1. Take an audit of what you're currently doing? You don't need a whiteboard. Sticky notes or a single sheet of paper also work.
  2. Make the hard decision to cut a few things.
  3. For the remaining items, schedule time when you can focus on each one.

Good luck!

Monday, February 18, 2019

Use a 5-Day Design Sprint For Your Next Project (Book Review)

We live in an amazing time. And it's not just because of the internet, flowing water, and plentiful food (If you're reading this. I recognize this isn't true for everyone in the world... yet).

It's amazing because we're living through an age transformation. There's been a lot of them during human history. I bet the transition from the Stone Age to the Bronze Age was tectonic! We know the Roman Period was amazing (of which I'm certain I'm an ancestor). Columbus helped set up the Industrial Age with the cotton gin being the first big example of machines taking over work. Here's what it's looked like on the left (based on this).

And here we are. In the midst of the beginning of the Information Age, predicted to last about 500 years, and we're only 50 years in. It's hard to imagine the full impact in 450 years or what'll be next (a Space Age seems possible), but we're living through the transition right now.

It's exciting because of new technologies that enable new ways of living (do you work remotely now?), and how we see the world is rapidly changing.

One of the impacts of the Information Age is the changing nature of work. I'm specifically focusing on project management and product development. Typically during the Industrial Age, a waterfall style method was used. It was very linear. Everything was completely thought through first. Then construction started. Then it was tested and deployed as a finished product. This was often because physical machines were being created. Here's what it looks like:

Concept -> Requirements -> Design -> Construction -> Testing -> Deployment

Today, the thinking on project management has changed to favor an agile method implemented using Scrum. The general difference is how much you do at once. Instead of thinking through everything, plan 2-3 weeks of work which finish with testing and deploying what's done. The big benefit is that it allows the requirements to be flexible further down as you learn more. The Information age has made the cost of incremental changes low enough that everyone can afford to do it.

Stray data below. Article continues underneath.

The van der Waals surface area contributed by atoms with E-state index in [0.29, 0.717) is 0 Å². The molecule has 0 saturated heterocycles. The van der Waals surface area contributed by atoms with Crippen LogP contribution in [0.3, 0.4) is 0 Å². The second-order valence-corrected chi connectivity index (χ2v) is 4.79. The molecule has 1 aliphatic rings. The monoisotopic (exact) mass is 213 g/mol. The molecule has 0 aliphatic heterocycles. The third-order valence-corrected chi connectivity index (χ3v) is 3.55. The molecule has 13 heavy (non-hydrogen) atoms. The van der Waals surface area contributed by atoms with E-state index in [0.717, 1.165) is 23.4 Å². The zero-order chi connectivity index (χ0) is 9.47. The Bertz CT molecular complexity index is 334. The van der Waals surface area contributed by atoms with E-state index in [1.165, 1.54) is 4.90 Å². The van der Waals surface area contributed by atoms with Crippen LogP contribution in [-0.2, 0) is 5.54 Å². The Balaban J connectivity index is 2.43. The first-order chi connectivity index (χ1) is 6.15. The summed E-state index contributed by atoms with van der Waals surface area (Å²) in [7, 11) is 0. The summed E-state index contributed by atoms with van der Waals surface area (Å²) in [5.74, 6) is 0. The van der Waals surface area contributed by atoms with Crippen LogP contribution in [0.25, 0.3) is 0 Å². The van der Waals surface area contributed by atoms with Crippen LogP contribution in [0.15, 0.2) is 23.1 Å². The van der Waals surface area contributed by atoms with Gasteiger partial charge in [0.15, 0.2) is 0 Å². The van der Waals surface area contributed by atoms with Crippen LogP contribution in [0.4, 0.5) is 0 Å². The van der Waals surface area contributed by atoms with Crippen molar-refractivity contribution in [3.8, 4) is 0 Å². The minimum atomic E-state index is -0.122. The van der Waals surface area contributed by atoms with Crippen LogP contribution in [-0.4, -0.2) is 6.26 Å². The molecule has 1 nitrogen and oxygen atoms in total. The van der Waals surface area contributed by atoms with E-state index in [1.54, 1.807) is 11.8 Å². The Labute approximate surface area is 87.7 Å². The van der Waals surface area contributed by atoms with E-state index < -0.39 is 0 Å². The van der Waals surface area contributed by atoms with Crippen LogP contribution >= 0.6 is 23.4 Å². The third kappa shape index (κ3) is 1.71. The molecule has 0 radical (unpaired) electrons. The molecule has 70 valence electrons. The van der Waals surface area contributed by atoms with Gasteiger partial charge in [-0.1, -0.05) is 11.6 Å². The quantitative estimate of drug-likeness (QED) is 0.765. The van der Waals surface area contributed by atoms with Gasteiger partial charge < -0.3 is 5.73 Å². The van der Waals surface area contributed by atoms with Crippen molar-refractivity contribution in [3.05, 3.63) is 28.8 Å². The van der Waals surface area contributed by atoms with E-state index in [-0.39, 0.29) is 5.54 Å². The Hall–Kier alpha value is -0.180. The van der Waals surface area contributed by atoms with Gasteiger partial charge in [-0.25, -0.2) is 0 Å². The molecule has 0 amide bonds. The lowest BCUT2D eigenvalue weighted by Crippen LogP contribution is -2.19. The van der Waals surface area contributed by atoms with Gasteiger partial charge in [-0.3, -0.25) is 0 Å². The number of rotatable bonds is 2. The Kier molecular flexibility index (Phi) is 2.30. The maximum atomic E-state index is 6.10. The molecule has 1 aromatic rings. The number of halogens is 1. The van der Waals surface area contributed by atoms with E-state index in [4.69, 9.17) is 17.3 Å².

This is also part of the idea behind the Minimal Viable Product (MVP). Instead of working a long time to make something perfect, create the absolute minimum features, get feedback and then focus on improving based on the feedback. The big benefit is you don't waste a lot of time working on something nobody likes.

Finally, the concept of Scrum is a derivative of the Information Age. Instead of deploying hundreds of people to tackle a project, break into groups of 5-7 people with different skills. That small group focuses on building/testing/deploying a product over 2-3 weeks. They generally meet for 15 minutes each day to check-in and help each other out.

What do you get when you combine Agile + Scrum + MVP in the Information Age?

"Sprint: How to Solve Big Problems and Test New Ideas in Just Five Days" by Jake Knapp, John Zeratsky and Branden Kowitz.

In the book, a design sprint is a 5-day method to help you focus on a question and then learn from the surface of a finished product.

The basic idea is that you don't need to build a full-featured product (not even an MVP) before finding out if your idea will work. Instead, treat your idea like a movie: just create the "look" of a product and get that in front of people. If they like the "surface" - the GUI, the part they see - then you can feel confident in spending the time to make the real thing.

The book is a how-to manual which details what to do on each day and explains why you're doing it. If you're looking for prescribed actions to take, you'll love this book.

Who Should Read "Sprint"?

It's amazing how poor we are at guessing what other people will like. Have you ever spent a lot of time on something to only find it doesn't quite hit the mark? I have and it's no fun. The best way to overcome this problem is by getting feedback sooner and more often. A sprint helps you do that.

If you're involved in any sort of project that's building something new for someone other than yourself and has open questions, a sprint could help. If you're repeating a previous project/process (like running another forecast, building another house, or training for a marathon) then you don't need a sprint.

What do you do during those five days?

Here's a short video the authors put together which describes the five days pretty well.

They also have a website with more information and resources. If you're on the fence on reading the book, I recommend checking out the website first (and won't repeat it here).

Finally, it's a fast read. It took me two weeks and I only average 10-20 minutes of reading a day. Also, given that their website has all the checklists easily available, you could easily listen to it as an audiobook and then reference the checklists later.

If you're engaged in any project where you're building something new, it's worth reading.

Monday, February 04, 2019

Action Breeds Clarity

Photo by Justin Medina on Unsplash

I don't remember where I heard this, but I love the saying "Action breeds clarity."

For me, it's the antidote to analysis paralysis.

How often have you wanted to do something, but found yourself spending too much time thinking/dreaming/wishing about it? Only to see that a week, a month, a year (!) later you're in the same spot?

I've done it.

Usually, it's because of uncertainty. Sometimes inaction is driven by fear of failure, but often that's more a symptom of uncertainty.